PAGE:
The source of a phospholipid-rich layer recovered from the surface of the mammalian colon has been obscure. This report describes the isolation of a low-density membrane from the surface of rat and human colons (d = 1.07- 1.08 g/ml), with a low cholesterol-to-phospholipid ratio and phosphatidylcholine as its major phospholipid. Electron microscopy shows unilamellar and partially coiled membranes. Compared with microvillous membranes isolated from underlying mucosa, this extracellular membrane is enriched for tissue-unspecific alkaline phosphatase and surfactant protein A. It does not contain small intestinal marker proteins (intestinal alkaline phosphatase and sucrase-isomaltase). The human membrane contains only traces of the colonic microvillous membrane marker, carcinoembryonic antigen. Antiserum against the rat colonic membrane does not recognize colonic microvillous membrane or small intestinal surfactant-like particle proteins. Antiserum against human colonic membrane identifies one protein in the surfactant-like particle from the adjacent small intestine and two proteins in the colonic microvillous membrane. These data show that the colonocyte microvillous membrane is covered by another membrane with a different protein composition. Enrichment for surfactant protein A suggests that this colonic membrane is another example of a surfactant-like particle sharing proteins with pulmonary surfactant.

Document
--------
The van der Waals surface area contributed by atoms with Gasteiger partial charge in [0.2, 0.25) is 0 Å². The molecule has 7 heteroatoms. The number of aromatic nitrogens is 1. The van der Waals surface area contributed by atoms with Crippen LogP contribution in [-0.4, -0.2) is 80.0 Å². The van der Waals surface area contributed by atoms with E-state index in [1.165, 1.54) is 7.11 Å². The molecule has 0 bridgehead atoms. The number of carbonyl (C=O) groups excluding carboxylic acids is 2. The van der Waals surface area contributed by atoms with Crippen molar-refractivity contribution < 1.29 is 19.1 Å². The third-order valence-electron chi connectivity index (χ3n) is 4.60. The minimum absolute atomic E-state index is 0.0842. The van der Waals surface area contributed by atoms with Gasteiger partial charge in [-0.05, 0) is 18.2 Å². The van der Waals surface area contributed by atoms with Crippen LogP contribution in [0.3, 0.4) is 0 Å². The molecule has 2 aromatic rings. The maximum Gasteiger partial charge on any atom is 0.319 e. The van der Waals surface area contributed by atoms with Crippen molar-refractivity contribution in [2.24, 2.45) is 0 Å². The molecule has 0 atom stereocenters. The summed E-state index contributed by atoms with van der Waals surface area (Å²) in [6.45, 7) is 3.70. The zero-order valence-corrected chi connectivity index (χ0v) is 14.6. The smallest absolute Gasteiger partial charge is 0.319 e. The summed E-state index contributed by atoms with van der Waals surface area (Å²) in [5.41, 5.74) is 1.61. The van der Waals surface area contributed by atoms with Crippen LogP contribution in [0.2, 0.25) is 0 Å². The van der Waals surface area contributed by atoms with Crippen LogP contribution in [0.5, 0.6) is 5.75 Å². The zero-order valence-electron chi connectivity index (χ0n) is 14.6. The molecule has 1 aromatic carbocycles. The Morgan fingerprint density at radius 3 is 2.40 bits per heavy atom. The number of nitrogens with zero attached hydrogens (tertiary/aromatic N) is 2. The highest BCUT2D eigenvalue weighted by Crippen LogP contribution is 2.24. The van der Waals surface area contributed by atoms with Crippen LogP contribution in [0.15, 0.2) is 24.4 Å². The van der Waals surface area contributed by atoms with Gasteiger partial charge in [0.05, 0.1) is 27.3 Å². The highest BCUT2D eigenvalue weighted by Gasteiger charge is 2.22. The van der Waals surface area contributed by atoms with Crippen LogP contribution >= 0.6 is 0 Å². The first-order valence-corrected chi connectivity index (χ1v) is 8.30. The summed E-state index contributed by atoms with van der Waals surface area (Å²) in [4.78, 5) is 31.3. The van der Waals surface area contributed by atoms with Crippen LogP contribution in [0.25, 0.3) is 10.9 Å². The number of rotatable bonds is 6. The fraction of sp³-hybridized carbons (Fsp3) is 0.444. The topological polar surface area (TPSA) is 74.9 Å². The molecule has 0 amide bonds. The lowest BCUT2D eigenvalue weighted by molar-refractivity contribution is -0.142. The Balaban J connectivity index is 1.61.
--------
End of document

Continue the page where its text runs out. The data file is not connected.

|Journal||American Journal of Physiology - Gastrointestinal and Liver Physiology|
|Issue number||3 35-3|
|State||Published - Mar 1 1997|
- alkaline phosphatase
- surfactant protein A